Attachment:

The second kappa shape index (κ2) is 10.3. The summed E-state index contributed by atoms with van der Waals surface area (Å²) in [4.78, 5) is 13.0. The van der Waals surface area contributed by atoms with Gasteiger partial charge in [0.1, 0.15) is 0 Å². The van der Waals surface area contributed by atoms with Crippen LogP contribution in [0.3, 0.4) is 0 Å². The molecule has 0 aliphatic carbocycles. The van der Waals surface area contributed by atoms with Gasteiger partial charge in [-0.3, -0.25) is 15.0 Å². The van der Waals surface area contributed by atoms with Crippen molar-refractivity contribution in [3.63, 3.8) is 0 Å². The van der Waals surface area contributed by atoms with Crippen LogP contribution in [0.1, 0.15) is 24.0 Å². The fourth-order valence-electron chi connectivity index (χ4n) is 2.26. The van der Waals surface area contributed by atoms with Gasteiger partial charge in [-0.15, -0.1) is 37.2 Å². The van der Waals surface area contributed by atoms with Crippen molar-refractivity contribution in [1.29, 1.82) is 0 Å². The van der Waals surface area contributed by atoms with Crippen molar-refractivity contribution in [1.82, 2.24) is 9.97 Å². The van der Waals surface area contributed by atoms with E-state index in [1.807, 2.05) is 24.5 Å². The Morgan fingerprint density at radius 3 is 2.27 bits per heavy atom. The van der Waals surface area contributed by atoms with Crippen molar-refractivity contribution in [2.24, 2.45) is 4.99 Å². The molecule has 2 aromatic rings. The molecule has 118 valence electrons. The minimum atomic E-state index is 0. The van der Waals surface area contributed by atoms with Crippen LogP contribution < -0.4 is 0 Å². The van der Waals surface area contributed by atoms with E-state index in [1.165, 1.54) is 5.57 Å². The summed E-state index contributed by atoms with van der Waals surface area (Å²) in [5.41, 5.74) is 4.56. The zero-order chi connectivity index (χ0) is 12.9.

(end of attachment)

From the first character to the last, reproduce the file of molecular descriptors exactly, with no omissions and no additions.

The second kappa shape index (κ2) is 10.3. The summed E-state index contributed by atoms with van der Waals surface area (Å²) in [4.78, 5) is 13.0. The van der Waals surface area contributed by atoms with Gasteiger partial charge in [0.1, 0.15) is 0 Å². The van der Waals surface area contributed by atoms with Crippen LogP contribution in [0.3, 0.4) is 0 Å². The molecule has 0 aliphatic carbocycles. The van der Waals surface area contributed by atoms with Gasteiger partial charge in [-0.3, -0.25) is 15.0 Å². The van der Waals surface area contributed by atoms with Crippen molar-refractivity contribution in [3.63, 3.8) is 0 Å². The van der Waals surface area contributed by atoms with Crippen LogP contribution in [0.1, 0.15) is 24.0 Å². The fourth-order valence-electron chi connectivity index (χ4n) is 2.26. The van der Waals surface area contributed by atoms with Gasteiger partial charge in [-0.15, -0.1) is 37.2 Å². The van der Waals surface area contributed by atoms with Crippen molar-refractivity contribution in [1.29, 1.82) is 0 Å². The van der Waals surface area contributed by atoms with Crippen molar-refractivity contribution in [1.82, 2.24) is 9.97 Å². The van der Waals surface area contributed by atoms with E-state index in [1.807, 2.05) is 24.5 Å². The Morgan fingerprint density at radius 3 is 2.27 bits per heavy atom. The van der Waals surface area contributed by atoms with Crippen molar-refractivity contribution in [2.24, 2.45) is 4.99 Å². The molecule has 2 aromatic rings. The molecule has 118 valence electrons. The minimum atomic E-state index is 0. The van der Waals surface area contributed by atoms with Crippen LogP contribution < -0.4 is 0 Å². The van der Waals surface area contributed by atoms with E-state index in [1.165, 1.54) is 5.57 Å². The summed E-state index contributed by atoms with van der Waals surface area (Å²) in [5.41, 5.74) is 4.56. The zero-order chi connectivity index (χ0) is 12.9.